Self-driving cars: terrifying death traps or future givers of freedom to the disabled, unlicensed or maybe even drunk?

For now, Americans are opting for the first scenario.

“Three out of four U.S. drivers report feeling  ‘afraid’ to ride in a self-driving car,” according to a survey AAA conducted in January.

More than 80 percent of the fearful said they trust “their driving skills more than the technology” and 60 percent said they believe “the technology is too new and unproven.”

The survey results were released soon after news that one of Google’s self-driving cars ran into a bus in Silicon Valley, which may be the first time one of its cars caused a crash.

Google filed a report with the California DMV Feb. 23 stating that a Lexus it was testing had tried to pass some sandbags in a wide lane and ended up hitting the side of a bus on Valentine’s Day.

No one was hurt, Google said in a written statement. The Lexus was moving “at around 2 mph – and made contact with the side of a passing bus traveling at 15 mph.”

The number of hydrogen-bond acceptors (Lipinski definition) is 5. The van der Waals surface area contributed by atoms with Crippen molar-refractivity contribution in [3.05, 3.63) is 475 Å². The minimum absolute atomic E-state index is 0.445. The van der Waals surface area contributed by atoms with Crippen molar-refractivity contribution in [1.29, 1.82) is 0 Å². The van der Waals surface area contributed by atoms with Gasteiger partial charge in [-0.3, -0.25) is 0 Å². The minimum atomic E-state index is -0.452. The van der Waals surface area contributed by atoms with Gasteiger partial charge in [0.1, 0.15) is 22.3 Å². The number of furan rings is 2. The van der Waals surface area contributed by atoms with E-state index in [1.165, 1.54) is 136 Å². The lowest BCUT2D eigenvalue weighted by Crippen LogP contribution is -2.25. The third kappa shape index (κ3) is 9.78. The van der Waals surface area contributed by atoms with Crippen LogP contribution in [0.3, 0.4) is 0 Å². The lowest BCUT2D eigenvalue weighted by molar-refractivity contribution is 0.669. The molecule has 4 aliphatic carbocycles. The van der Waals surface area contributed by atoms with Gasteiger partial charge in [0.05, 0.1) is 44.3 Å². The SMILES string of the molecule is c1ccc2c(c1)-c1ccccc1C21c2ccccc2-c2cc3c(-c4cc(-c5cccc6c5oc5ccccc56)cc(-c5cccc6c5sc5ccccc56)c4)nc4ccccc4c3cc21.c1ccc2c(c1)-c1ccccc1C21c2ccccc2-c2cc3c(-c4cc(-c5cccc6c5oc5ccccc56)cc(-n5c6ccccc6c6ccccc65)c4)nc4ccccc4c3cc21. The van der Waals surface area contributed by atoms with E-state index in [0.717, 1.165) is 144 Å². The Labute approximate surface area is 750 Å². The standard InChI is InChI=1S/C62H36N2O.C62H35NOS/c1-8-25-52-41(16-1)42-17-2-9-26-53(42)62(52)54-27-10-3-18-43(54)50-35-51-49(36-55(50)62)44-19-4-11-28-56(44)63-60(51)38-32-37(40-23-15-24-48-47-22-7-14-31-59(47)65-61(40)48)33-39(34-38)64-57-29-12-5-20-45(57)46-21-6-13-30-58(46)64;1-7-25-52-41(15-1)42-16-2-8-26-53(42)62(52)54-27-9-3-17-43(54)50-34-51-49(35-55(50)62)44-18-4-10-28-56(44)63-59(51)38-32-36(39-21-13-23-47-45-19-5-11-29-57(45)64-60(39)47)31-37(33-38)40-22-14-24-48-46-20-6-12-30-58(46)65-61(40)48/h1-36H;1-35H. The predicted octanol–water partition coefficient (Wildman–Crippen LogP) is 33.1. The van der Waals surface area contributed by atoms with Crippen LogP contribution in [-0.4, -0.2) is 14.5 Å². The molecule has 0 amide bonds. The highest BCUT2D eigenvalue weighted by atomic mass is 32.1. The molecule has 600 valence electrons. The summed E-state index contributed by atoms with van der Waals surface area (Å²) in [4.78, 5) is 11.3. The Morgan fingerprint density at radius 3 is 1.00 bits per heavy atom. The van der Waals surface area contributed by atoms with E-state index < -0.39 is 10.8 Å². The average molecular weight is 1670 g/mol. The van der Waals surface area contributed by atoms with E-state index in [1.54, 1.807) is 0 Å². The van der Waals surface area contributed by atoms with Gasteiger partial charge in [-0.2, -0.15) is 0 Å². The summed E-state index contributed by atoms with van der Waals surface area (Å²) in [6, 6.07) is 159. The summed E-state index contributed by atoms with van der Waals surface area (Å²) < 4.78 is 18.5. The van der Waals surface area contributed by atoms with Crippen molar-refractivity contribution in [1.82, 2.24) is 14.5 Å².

“Our car had detected the approaching bus, but predicted that it would yield to us because we were ahead of it.

“We clearly bear some responsibility, because if our car hadn’t moved there wouldn’t have been a collision,” Google said. “That said, our test driver believed the bus was going to slow or stop to allow us to merge into the traffic, and that there would be sufficient space to do that.”

“This type of misunderstanding happens between human drivers on the road every day. This is a classic example of the negotiation that’s a normal part of driving — we’re all trying to predict each other’s movements,” the company said.

According to the Associated Press, “Google cars have been involved in nearly a dozen collisions in or around Mountain View since starting to test on city streets in the spring of 2014. In most cases, Google’s cars were rear-ended. No one has been seriously injured.”

Put your fears on cruise control

Drivers who own vehicles equipped with semi-autonomous features are 75 percent more likely to trust the technology, according to the AAA survey.

“What Americans may not realize is that the building blocks towards self-driving cars are already in today’s vehicles and the technology is constantly improving and well-trusted by those who have experienced it,” John Nielsen, AAA’s managing director of automotive engineering and repair, said in a statement.

More than 60 percent of U.S. drivers said they want automatic emergency braking, adaptive cruise control, self-parking technology or lane-keeping assist.

As cars more often learn to stay in their own lane, so may American fears get in line with the technology.